Nigeria, Others Battle WTO, Developed Nations over Trade Policies

With the effort of Nigeria and other developing countries in holding off larger developed nations from initiating allegedly inequitable global trade policies through the World Trade Organisation (WTO) yielding dividend last week, Nigerian trade negotiators have stressed that they would not endorse any trade agreement that is not transparent and pro-development.
WTO Director General, Roberto Azevêdo, recently announced that governments had failed to reach agreement on a ‘Bali package’ in advance of the upcoming Ministerial, set for December 3-6; much to the satisfaction of less privileged countries.
The developing nations consider the Bali Package as serving only the interest of richer countries to the detriment of poorer nations.
In the months leading up to the Bali conference, WTO members had set their sights on finalising a three-pronged package of deliverables, pulled from the broader Doha Round negotiations, now referred to as the ‘Bali Package’.
The planned centre-piece has been an agreement on trade facilitation, which aims to ease customs procedures in order to expedite trade flows. Members have also sought the adoption of a set of proposals relating to agriculture, along with some development-related components – including proposals focusing on the needs of least developed countries.
THISDAY gathered that negotiators from Nigeria would focus their time in Bali on making permanent changes to WTO rules to allow developing countries to pursue food security.
A source within the Nigerian negotiation team noted that the WTO has failed in its 18 years to deliver on its promises and commitments to development, and the failure to remove obstacles to food security even further erodes the credibility of the WTO.
THISDAY learnt that a deal on trade facilitation would have bound developing countries to the customs and port-of-entry policies and procedures that rich countries have implemented over many decades to their own advantage, imposing excessive regulatory, human resources, and technological burdens on developing countries.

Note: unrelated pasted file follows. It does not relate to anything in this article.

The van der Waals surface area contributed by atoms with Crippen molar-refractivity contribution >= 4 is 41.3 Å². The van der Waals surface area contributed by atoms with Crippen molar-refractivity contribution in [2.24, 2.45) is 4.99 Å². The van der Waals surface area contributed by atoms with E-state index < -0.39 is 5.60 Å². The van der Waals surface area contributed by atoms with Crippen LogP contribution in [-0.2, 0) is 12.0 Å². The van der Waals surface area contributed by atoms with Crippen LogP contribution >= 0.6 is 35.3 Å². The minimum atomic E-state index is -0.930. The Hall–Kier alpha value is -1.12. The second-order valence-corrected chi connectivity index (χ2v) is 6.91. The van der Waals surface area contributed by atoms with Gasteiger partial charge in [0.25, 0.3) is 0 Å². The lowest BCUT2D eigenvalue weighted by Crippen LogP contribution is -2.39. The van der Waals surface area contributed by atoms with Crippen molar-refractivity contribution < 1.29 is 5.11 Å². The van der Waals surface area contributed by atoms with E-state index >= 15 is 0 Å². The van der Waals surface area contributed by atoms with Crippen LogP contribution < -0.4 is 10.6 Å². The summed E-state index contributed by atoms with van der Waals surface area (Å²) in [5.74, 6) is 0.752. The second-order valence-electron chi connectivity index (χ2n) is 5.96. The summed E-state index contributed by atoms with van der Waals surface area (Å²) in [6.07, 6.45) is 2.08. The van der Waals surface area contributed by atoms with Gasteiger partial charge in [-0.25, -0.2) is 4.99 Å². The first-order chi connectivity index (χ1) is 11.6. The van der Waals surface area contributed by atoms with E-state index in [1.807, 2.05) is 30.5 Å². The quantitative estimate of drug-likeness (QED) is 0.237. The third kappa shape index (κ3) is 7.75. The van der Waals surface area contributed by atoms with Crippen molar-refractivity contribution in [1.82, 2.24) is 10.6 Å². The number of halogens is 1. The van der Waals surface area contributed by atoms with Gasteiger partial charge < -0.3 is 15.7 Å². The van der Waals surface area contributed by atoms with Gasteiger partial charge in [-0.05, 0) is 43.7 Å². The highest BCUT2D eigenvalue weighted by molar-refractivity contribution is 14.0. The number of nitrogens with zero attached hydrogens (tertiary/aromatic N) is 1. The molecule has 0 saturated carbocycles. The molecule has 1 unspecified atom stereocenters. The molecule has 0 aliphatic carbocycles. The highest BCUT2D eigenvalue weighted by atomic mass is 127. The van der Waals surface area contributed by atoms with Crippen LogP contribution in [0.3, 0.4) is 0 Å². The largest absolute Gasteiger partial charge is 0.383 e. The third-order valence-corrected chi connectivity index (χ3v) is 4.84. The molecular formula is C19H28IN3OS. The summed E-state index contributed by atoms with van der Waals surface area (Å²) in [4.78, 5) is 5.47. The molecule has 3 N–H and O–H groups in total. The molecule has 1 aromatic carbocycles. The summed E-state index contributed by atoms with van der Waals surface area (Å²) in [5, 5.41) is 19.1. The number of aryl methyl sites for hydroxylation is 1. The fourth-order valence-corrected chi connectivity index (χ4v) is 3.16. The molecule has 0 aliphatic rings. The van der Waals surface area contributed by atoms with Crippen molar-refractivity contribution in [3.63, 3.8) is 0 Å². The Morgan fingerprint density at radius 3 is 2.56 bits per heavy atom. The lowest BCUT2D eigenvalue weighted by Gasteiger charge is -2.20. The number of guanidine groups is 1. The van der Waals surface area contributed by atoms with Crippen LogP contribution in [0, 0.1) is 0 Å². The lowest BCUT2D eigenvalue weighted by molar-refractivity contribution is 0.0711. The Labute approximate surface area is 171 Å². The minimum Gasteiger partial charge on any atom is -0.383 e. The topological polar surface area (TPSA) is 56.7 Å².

“At the same time, developed countries have been unwilling to commit to providing resources for poor countries to modernise their facilities, meaning that they would have to prioritise computerising their customs offices over their schools, and improving infrastructure at ports rather than at hospitals. The US and its allies have tried to spin this deal as a “win-win” for developing countries, but they saw through that farce and didn’t give in to US bullying.”
President of the National Association of Nigeria Traders (NANTS), Mr. Ken Ukaoha,           who also spoke on the issue, urged WTO members to continue negotiations towards addressing historical imbalances and existing unfair and damaging rules in the WTO through the other aspects of the ‘Bali package’.
“Agriculture and some policy changes to benefit Least Developed Countries (LDCs). Unbelievably, existing WTO rules allow developed countries to massively subsidise their agriculture (to the tens or hundreds of billions annually), while only 17 developing countries are allowed to subsidise over a minimal amount.
“As poor farmers make up a large percentage of the “bottom billion,” removing this limit to food security in the WTO is the most sensible way the international community can reduce hunger, poverty, and inequality. In the last year, India has courageously led a coalition including dozens of other developing countries, demanding that WTO rules change to allow them to subsidise farmers producing food for domestic consumption, so that they can implement a national Food Security law, and reach the Millennium Development Goal to reduce hunger,” he said.

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